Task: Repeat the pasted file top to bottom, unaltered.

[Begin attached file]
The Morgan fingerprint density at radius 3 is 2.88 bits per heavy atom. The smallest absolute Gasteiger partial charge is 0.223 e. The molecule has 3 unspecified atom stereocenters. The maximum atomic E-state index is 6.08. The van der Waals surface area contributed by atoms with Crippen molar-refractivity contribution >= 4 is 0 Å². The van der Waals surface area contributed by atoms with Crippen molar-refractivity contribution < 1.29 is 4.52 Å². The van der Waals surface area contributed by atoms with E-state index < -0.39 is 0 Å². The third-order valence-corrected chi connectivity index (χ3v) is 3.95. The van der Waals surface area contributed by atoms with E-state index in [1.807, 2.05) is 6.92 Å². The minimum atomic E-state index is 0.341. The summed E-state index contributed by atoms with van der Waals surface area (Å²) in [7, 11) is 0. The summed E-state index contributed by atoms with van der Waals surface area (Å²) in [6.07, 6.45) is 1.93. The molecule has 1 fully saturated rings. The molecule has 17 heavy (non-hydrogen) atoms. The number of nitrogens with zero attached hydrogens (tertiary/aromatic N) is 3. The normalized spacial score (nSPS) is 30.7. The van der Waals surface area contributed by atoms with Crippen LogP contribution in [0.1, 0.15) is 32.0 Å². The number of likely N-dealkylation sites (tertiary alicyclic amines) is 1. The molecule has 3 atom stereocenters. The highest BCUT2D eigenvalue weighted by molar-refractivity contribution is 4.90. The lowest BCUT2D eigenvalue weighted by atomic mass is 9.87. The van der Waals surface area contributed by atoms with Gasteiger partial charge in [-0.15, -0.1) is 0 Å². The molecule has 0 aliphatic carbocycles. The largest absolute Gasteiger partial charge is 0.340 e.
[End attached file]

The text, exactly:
The Morgan fingerprint density at radius 3 is 2.88 bits per heavy atom. The smallest absolute Gasteiger partial charge is 0.223 e. The molecule has 3 unspecified atom stereocenters. The maximum atomic E-state index is 6.08. The van der Waals surface area contributed by atoms with Crippen molar-refractivity contribution >= 4 is 0 Å². The van der Waals surface area contributed by atoms with Crippen molar-refractivity contribution < 1.29 is 4.52 Å². The van der Waals surface area contributed by atoms with E-state index < -0.39 is 0 Å². The third-order valence-corrected chi connectivity index (χ3v) is 3.95. The van der Waals surface area contributed by atoms with E-state index in [1.807, 2.05) is 6.92 Å². The minimum atomic E-state index is 0.341. The summed E-state index contributed by atoms with van der Waals surface area (Å²) in [7, 11) is 0. The summed E-state index contributed by atoms with van der Waals surface area (Å²) in [6.07, 6.45) is 1.93. The molecule has 1 fully saturated rings. The molecule has 17 heavy (non-hydrogen) atoms. The number of nitrogens with zero attached hydrogens (tertiary/aromatic N) is 3. The normalized spacial score (nSPS) is 30.7. The van der Waals surface area contributed by atoms with Crippen LogP contribution in [0.1, 0.15) is 32.0 Å². The number of likely N-dealkylation sites (tertiary alicyclic amines) is 1. The molecule has 3 atom stereocenters. The highest BCUT2D eigenvalue weighted by molar-refractivity contribution is 4.90. The lowest BCUT2D eigenvalue weighted by atomic mass is 9.87. The van der Waals surface area contributed by atoms with Gasteiger partial charge in [-0.15, -0.1) is 0 Å². The molecule has 0 aliphatic carbocycles. The largest absolute Gasteiger partial charge is 0.340 e.